Ten years later the Penguin Lady is working in an entirely different vein. I am sitting on the edge of a black box theater inside Judge Memorial Catholic High School. Natosha Washington is next to me casually watching her troupe rehearsing a series of dances they’ll perform at the Rose Wagner this September. She’s proud of her cadre—a group she characterizes as a who’s who of talented dancers working outside the city’s major dance companies. Washington, who has also made collaborative choreography with Nick Cendese as RawMoves, is clearly honored to be striking out on her own with the people she knows, trusts and loves.

“We have seventeen dancers in the show, and most of us are in our mid thirties or older,” she says, the exception being savant U of U sophomore Megan O’Brian. “Most of us are educators, so being on stage isn’t something that comes easily.” Washington’s cast is riddled with interesting talent. Some have indeed been out of the limelight for a while. “Sarah Donahue [of Repertory Dance Theater] is the only person you see on stage regularly in a company.” Rosy Goodman, who for years was the strongest dancer in RDT, is on leave after the birth of her first child. Tyler Kunz, also know as DJ Tidy, works administratively at the University of Utah. Others simply work in more underground dance outfits. Eileen Rojas, Corrine Penka, Sarah Franco, Danell Hathaway and Erin Romero, dance in Movement Forum, which just brought the inimitable Ishmael Houston-Jones out from NYC out to set a work also slated for September.

“It’s fun to see how life and time changes everyone’s dancing.”

“There’s been this whole shift in everybody’s lives, she says. “I’ve known many of these people for eight or ten years … most of us are full or part-time educators … so being on stage isn’t something that’s always easy. It’s fun to see how life and time changes everyone’s dancing.” As I talk more and more with Washington, it seems like that’s what this show’s really about the diverse cast and creating a structure where they can bring themselves and all their adult complexity to the fore.

“I don’t feel like we’re given the opportunity to celebrate what is good about humanity because we’re so inundated by messages about what’s wrong,” says Washington. “This has been awesome for me because I’ve been able to bring to light the different beauties we each possess. I feel a real need to pay attention to what we do bring to the table and I do include myself in that.”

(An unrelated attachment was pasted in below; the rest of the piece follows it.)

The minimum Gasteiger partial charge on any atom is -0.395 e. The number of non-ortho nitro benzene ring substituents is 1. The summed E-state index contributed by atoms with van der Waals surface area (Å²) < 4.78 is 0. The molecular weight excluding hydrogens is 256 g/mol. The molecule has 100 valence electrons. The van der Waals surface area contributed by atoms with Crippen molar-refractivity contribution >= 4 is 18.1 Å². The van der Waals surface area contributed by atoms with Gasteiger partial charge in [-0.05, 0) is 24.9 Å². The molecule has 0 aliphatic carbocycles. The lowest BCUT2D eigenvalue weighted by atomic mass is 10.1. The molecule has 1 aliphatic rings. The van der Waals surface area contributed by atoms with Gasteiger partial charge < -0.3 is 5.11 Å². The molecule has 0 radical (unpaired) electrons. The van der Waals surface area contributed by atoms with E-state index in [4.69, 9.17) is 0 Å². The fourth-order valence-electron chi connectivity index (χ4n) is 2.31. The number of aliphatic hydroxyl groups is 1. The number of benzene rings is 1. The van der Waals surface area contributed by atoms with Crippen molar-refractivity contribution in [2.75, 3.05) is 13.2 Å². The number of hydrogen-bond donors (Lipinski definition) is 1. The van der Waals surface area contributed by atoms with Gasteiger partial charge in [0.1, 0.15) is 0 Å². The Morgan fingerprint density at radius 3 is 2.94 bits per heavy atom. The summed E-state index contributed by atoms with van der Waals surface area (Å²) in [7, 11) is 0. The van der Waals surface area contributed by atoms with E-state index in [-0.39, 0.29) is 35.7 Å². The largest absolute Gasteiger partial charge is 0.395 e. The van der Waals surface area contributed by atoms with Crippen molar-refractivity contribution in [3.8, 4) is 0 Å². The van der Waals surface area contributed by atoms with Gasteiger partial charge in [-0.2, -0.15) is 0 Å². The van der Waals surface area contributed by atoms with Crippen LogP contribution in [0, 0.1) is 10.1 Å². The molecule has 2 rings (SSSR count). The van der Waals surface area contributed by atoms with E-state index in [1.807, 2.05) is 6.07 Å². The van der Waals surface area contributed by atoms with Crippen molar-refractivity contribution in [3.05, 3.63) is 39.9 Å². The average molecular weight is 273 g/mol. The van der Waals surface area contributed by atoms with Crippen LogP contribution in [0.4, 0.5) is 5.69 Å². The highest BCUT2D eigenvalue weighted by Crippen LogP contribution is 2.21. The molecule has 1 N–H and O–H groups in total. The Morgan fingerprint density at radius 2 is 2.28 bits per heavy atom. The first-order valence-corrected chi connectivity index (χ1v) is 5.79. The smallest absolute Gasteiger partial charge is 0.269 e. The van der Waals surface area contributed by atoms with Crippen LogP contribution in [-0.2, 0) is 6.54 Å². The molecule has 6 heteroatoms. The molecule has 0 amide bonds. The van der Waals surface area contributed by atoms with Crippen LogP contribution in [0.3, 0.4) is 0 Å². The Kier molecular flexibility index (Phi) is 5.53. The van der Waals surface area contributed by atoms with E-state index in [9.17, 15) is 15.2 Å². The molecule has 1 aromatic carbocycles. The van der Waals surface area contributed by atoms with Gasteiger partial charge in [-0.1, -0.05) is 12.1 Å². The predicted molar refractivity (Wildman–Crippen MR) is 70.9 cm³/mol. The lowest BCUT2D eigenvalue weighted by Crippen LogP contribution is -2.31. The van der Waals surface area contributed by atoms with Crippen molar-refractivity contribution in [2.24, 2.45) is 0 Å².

My favorite of the several pieces I saw during my interview with Natosha Washington is yet untitled. It begins with the sound of a heartbeat, but somehow evades the cliches that you’d think would follow. According to Washington, it’s inspired by things that make her performers’ hearts beat faster, “running a marathon, sex, getting nervous because you don’t hear your baby moving at night … it’s all in there.” What I see in this work is a formalism crossed with a confessional tone that reminds me of some of the best early modern dance I’ve ever seen. I think of RDT’s renditions of several works by Anna Sokolow, or even some of the more placid of Anna Halprin’s dances. In this bevy of solos that saunter towards the audience, telling the story straight-on instead of hiding in diagonals or fancy lighting cues, I see the people at work here more than the steps and that’s to Natosha Washington’s great credit.

Washington has a lot of fundraising to do to make her project a reality and if you’re interested, you can help her out. This Saturday, May 31, The Penguin Lady is holding a launch party which is likely to be one of the most interesting dance events of the summer. Tickets include dancing, live performance by several local musicians, including Eileen Rojas (also a dancer with the collective), Trevor Price and the Salt Lake Whalefishers.